10. steveair

    steveair LawnSite Bronze Member
    Messages: 1,073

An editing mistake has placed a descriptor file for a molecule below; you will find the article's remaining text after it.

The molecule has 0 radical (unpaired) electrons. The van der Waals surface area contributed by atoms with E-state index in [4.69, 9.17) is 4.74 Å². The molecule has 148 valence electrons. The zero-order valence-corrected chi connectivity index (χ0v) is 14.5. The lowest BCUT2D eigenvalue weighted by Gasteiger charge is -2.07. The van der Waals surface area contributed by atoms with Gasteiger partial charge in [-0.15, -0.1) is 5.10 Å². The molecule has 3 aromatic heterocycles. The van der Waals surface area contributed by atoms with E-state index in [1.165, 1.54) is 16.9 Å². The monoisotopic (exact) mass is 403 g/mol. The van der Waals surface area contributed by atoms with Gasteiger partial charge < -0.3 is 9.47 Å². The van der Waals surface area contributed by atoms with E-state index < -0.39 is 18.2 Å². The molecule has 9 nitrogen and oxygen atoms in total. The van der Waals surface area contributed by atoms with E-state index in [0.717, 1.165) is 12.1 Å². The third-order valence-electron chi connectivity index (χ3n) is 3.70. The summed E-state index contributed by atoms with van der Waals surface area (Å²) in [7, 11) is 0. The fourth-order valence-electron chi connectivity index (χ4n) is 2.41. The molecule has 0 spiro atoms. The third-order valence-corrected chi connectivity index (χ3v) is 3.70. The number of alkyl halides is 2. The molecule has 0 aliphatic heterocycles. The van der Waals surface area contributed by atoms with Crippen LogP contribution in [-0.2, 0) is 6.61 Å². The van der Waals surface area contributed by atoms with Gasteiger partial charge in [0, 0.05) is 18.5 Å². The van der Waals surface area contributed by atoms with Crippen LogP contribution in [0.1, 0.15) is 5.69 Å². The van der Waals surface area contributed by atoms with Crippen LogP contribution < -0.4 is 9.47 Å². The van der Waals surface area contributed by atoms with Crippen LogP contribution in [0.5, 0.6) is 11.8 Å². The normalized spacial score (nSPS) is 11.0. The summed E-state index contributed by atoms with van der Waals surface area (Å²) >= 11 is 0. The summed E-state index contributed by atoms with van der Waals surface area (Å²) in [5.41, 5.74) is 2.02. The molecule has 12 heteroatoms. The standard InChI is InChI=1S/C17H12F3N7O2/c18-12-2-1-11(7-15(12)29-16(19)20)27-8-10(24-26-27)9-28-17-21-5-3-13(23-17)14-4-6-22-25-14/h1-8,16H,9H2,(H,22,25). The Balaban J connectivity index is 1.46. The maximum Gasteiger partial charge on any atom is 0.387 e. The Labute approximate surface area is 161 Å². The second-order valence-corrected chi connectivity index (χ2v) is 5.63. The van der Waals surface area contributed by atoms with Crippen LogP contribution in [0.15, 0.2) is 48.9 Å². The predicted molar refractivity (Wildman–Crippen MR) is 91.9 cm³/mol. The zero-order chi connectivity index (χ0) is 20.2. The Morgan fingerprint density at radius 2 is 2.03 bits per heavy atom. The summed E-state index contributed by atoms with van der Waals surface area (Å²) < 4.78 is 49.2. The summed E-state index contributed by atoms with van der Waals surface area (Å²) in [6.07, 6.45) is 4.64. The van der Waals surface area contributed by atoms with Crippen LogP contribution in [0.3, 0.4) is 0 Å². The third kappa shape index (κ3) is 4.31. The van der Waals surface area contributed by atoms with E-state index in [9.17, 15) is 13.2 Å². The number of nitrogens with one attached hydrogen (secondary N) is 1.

I assume you directed this one to me paul....<p>I have figured out a good way....<p>2 laborers pushing the wheelbarrels instead of me! <p>Now, seriously, I don't have quite the setup or the right time yet for a larger machine, plus I am trying to focus my work on smaller type jobs, say under 1000 sq ft of pavers, and on rennovation work, which means a lot of 'tight areas' and a lot of instances where a larger machine will not work. <p>Also, I have built a good relationship with my excavator and have figured out that I really cannot own a machine/pay a operator for much less than he charges me already, so I do not see the use of binding myself up, at least for the current times, with all the money associated with machinery, such as trailers, larger trucks, maintenance, etc. For around 750 a day, (a full day, not this 8 hour crap with breaks and hour lunch) I get a bobcat skidsteer with 4 in one, a 300 series excavator, and a tandem to run as much material to and from the job as he can get there that day. Also, for small fees, he'll truch out materials, such as concrete, asphault, excess dirt, etc, for only the costs associated with dumping, no trucking fees. It would cost me a arm and a leg to get rid of some of this stuff myself, yet it comes to nothing when he's there. <p>On the other side, I realize this. When you buy equipment, it seems to create work for itself. In the last 2 months, I have done (or am still doing....) 3 paver/retainer wall jobs. Before I started the first, I sat down and figured out whether to rent everything or just go out and buy. Well, I went for it.<p>$5,000 later, I now own a demo saw, tub saw, plate compactor, laser level, etc. etc., and guess what, I paid them all off already and still made a good chunk of change to keep for myself. I am very happy with how things have gone, and firmly believe the saying 'it takes money to make money', which I would rephrase as 'takes the right tools to make money', especially with todays competive 'high tech' market. <p>So, if things continue as they are, I hopefully won't be pushing those wheelbarrels for much longer, or a lot less at least.<p>Just hope this was directed to me..........if not, oh well, it happens!<p>....and while on this discussion on wall block, I am still figuring out my pricing scheme, but have come up with this summary.<p>Basically, for most block, such as versa, keystone, etc, $30 a face foot seems to be good number that leaves a comfortable profit margin for most wall situations. Of course, price may vary according to site conditions and complexity of the design, but that figure covers most. Also, for other blocks, I will add on additional charges, ie. techo block, which is 11.00 + a face foot, will cause a increase for both cost of material and also for 'finding fee', as it is difficult to get.<p>Also, no one mentioned it yet, but cap pricing I have figured seperately. This is how I am going to price cap out. <p>A., I include the cap as part of my 'face foot' bid, therefore including the cap as a part of the wall and charging it as part of the wall. <p>B. I then am going to charge an additional $20 per linear foot of cap installed seperately also. This includes the cost of cutting, the cost of gluing/cost of bond, and other costs associated with cap.<p>would be interested in how others charge for cap. <p>steveair<p><br>&lt;font size=&quot;1&quot;&gt;Edited by: steveair<br><p><font size="1">Edited by: steveair